“The scope and application of the attorney-client privilege and its companion, the work-product doctrine, are of continuing interest and importance to lawyers and, in particular, to trial lawyers,” wrote Janet M. Cooper, chair of the ABA Section of Litigation’s Monograph Committee in the preface to the first edition of The Attorney-Client Privilege and the Work-Product Doctrine in 1983.
Today, a computer search of these issues in federal court opinions is likely to yield nearly 200 results each month. In short, 34 years later, these doctrines continue to be of interest and importance to trial lawyers.
The work-product doctrine came into being after the U.S. Supreme Court issued Upjohn Co. v. United States in 1981. In response, the Section of Litigation expanded a 100-page binder presentation by the Section’s Trial Practice Committee at the ABA’s 1980 Annual Meeting into book form. An instant classic, the book remains as important and valuable today as it was when first published.
Considering the statistics quoted in the second paragraph, it is no small wonder that the 100-page binder has morphed into the two-volume set that comprises the Sixth Edition. With its highly organized and detailed index, the book continues to be the “go-to” source for a lawyer with a privilege problem. Spend a few minutes reading the index and you are likely to hone right in on the line of cases that matches the facts of your case.
Perhaps that is the book’s greatest value. “Privilege” is an easily and quickly raised shield. Determining if a privilege truly exists—and whether an exception may trump the privilege—involves a more subtle analysis. As Epstein writes, “[t]he privilege does not protect everything that attorneys seek to garb in its protective cloak. Compelled disclosure in the litigation context is far more frequent than many an attorney realizes.”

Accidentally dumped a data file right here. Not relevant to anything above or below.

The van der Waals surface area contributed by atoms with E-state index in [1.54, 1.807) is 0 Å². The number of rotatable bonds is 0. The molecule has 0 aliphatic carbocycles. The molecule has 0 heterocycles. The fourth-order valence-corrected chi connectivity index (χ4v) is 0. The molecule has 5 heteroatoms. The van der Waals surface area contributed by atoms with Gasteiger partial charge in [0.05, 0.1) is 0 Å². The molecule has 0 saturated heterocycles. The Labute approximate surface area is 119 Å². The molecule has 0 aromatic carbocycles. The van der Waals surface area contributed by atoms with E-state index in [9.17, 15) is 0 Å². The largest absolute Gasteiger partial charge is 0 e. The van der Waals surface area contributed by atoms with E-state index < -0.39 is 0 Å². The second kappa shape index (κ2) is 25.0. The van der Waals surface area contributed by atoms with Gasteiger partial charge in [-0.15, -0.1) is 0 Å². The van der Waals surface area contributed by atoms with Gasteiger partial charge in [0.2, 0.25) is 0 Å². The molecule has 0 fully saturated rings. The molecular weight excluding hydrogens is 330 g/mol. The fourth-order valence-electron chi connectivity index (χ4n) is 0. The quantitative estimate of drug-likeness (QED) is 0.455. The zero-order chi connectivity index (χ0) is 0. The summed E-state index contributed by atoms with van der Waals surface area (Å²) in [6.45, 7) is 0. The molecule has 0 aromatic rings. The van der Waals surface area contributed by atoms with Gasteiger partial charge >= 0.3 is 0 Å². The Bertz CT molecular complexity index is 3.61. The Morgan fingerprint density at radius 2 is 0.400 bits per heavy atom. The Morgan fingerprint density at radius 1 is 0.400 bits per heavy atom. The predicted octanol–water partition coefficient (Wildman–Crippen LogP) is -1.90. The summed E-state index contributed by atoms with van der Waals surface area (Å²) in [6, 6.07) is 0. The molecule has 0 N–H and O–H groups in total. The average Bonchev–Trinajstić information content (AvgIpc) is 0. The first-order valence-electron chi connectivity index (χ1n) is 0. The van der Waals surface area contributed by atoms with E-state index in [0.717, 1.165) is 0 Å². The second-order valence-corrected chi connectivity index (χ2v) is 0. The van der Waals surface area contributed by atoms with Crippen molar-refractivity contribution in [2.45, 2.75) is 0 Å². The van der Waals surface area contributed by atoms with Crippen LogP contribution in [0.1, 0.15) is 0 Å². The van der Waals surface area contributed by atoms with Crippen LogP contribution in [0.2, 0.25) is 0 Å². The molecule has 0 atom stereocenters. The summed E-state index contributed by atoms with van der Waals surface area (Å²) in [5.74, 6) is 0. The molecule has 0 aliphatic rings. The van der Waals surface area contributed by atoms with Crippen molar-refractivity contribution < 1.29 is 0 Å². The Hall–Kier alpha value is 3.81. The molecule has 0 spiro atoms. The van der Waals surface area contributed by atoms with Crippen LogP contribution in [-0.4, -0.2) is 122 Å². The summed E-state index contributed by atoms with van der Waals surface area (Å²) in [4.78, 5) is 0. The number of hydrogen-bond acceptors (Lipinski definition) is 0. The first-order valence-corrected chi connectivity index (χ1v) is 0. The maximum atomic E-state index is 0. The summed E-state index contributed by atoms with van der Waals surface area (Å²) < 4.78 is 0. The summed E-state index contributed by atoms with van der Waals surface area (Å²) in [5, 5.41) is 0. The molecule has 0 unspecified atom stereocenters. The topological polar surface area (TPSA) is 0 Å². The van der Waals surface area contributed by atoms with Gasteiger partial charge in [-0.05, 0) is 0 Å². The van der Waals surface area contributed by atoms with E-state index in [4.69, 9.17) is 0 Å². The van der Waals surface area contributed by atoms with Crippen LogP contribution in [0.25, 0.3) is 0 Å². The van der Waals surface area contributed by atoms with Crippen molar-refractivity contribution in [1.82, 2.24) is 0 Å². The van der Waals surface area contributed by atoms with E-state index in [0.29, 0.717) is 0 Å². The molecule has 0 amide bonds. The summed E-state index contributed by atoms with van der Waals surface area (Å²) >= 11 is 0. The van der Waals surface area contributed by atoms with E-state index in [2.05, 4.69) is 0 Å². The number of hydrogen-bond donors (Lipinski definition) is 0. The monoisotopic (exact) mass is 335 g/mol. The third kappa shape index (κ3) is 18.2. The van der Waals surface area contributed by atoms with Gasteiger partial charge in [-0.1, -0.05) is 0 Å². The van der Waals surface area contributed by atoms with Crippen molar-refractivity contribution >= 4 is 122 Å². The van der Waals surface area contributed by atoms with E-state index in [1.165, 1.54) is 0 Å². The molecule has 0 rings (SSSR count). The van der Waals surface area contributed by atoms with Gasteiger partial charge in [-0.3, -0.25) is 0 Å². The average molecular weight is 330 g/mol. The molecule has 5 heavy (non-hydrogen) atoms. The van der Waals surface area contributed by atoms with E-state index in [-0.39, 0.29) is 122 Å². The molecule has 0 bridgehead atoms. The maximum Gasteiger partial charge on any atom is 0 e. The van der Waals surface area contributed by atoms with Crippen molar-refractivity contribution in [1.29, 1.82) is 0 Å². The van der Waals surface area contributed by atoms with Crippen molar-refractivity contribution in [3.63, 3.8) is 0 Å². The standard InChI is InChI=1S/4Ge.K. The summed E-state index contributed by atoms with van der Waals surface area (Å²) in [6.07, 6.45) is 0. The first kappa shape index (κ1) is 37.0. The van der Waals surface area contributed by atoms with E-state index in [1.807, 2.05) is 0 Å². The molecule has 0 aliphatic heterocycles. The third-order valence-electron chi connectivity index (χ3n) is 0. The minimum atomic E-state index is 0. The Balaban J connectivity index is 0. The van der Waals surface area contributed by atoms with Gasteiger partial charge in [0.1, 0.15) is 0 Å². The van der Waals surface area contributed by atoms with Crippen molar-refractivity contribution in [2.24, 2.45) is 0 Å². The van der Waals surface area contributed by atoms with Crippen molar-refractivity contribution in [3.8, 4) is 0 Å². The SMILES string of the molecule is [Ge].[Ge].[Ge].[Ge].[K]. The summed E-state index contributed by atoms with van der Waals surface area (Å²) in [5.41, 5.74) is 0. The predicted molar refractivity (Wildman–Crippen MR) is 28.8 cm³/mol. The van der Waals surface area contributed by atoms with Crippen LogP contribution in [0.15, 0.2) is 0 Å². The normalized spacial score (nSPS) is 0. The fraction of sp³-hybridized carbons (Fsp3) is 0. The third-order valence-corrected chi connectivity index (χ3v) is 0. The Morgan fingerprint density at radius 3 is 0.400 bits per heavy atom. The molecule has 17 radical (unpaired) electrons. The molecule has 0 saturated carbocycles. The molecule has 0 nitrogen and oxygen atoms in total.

Volume I covers the attorney-client privilege and has grown by 30 percent, with 248 more pages. Among substantive areas where the book includes deeper coverage of this topic is “scope of privilege forfeiture [waiver].” In particular, it offers additional nuance on confidentiality agreements before disclosure of privileged documents to the government, the effect of Federal Rule of Evidence 502 on inadvertent disclosure, and withdrawal of a claim or defense that would result in forfeiture of privilege.
Volume II of the book continues to deal primarily with the work-product doctrine, although it now increasingly uses the term “work-product protection.” The work-product section affords deeper treatment of disclosures to parties without a common litigation or commercial interest, disclosures within a corporate or government entity, as well as Freedom of Information Act requests and settlement documents.
As in earlier editions, the book finishes with an overview of factors common to both the attorney-client privilege and work-product protection. This section has grown by over 50 percent, adding 122 pages, including a section on redaction.
No book is perfect, and The Attorney-Client Privilege and the Work-Product Doctrine is no exception. An area where it could improve might be by adding a table of cases sorted by jurisdiction. The practitioner who focuses a substantial portion of his or her practice on privilege litigation within a given jurisdiction may wish to also explore whether his or her state has a state-specific guide, law review article, or treatise on the topic.
For any serious practitioner who faces these issues two or three times a year (or more), The Attorney-Client Privilege and the Work-Product Doctrine, Sixth Edition, remains an extremely prudent investment.
Joseph P. Beckman is an associate editor for Litigation News.
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